Volume One Special Coverage: Pulling Together While Staying Apart

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A Guide to Your Ear, Nose and Throat Questions

David Stone

What is an ENT doctor?

An ENT doctor is called an otolaryngologist. I know, it’s not the easiest to say, let alone spell. Simply, we are ear, nose and throat specialists and perform surgeries of the head and neck. These highly-trained surgical specialists spend five to seven years in special training during a residency after completing four years of medical school and four years of college. Some do an additional one to two years of training in a fellowship after their residency. Only about two percent of all physicians specialize in the field of otolaryngology, which is unfortunate as ear, nose and throat conditions affect all of us at one time or another.

Why would you see an ENT doctor?

An otolaryngologist treats adults and children for a variety of conditions, cancerous and non-cancerous. Some of the most common reasons people see us are chronic ear infections, asthma and sinus issues. Here’s a more complete list of why you may see us:

  • Ear infections
  • Hearing loss
  • Dizziness
  • Ringing in the ears (called tinnitus)
  • Ear, face or neck pain
  • Deviated septum
  • Rhinitis
  • Sinusitis
  • Sinus headaches and migraines
  • Nasal and airway obstruction
  • Sore throats
  • Hoarseness
  • Gastroesophageal reflux disease (GERD)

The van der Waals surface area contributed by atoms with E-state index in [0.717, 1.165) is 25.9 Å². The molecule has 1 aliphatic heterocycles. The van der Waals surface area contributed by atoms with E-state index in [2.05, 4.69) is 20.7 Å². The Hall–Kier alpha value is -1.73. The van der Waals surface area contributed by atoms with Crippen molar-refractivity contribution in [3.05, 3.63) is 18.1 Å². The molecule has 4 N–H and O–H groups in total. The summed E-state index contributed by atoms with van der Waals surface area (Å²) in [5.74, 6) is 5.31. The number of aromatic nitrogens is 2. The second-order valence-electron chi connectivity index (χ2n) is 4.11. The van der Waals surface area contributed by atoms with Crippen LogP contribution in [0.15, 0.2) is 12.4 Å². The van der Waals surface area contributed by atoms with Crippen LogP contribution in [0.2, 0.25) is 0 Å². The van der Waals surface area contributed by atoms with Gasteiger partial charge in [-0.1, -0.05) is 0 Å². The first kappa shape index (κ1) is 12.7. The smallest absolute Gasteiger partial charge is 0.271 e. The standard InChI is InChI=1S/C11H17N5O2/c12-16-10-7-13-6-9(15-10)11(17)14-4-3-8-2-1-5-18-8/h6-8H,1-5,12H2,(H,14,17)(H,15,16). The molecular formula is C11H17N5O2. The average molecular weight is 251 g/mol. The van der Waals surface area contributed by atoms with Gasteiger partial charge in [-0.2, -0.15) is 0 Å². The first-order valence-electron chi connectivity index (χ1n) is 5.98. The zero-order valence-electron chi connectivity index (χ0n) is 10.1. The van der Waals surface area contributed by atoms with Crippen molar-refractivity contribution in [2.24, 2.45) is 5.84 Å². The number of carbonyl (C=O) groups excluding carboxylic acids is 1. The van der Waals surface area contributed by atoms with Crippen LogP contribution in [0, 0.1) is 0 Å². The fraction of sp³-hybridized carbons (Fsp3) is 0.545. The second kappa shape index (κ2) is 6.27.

• Throat tumors
  • Airway and vocal cord disorders
  • Head and neck cancers
  • Neck masses
  • Salivary gland tumors
  • Snoring and sleep apnea
  • Birth defects of the head and neck Tonsil and adenoid infection
  • Asthma and allergy conditions

Facial plastic and reconstructive surgery including trauma reconstruction, head and neck cancer reconstruction, and skin cancer removal and repair are also performed by otolaryngologists.

When should I see an ENT doctor?

Start with your primary care provider. Your primary care provider may be able to successfully treat minor cases of these conditions and will refer to an ENT doctor when necessary. Self-referrals are accepted too, but some health insurances may require a referral. Starting with your primary care provider is your best first step.


David Stone, MD, FACS, is an Prevea Health otolaryngologist, seeing patients at HSHS St. Joseph’s Hospital in Chippewa Falls. Prevea Health is a community partner of Chippewa Valley Family magazine. For more information or to make an appointment with Dr. Stone, call (715) 717-6885 or visit prevea.com.

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Lasker Jewelers

Pulling Together Partners

The following organizations are currently supporting Volume One’s work in the community during the pandemic:

Lasker Jewelers

L.E. Phillips Memorial Public Library, Eau Claire

Downtown Eau Claire Inc DECI

University of Wisconsin Eau Claire

Pablo Group

Wisconsin Independent Network

Middle West Management

Bon Iver

Royal Credit Union

Silver Spring

Evergreen Surgical

Charter Bank

The Murty Henriksen Family

The Larry and Marie Past Family

The Dan and Kerry Kincaid Family

Anton and Rae Schilling-Smets

Brady and Jeanne Foust

If your organization is interested in supporting Volume One during this difficult time, nick@volumeone.orgcontact us.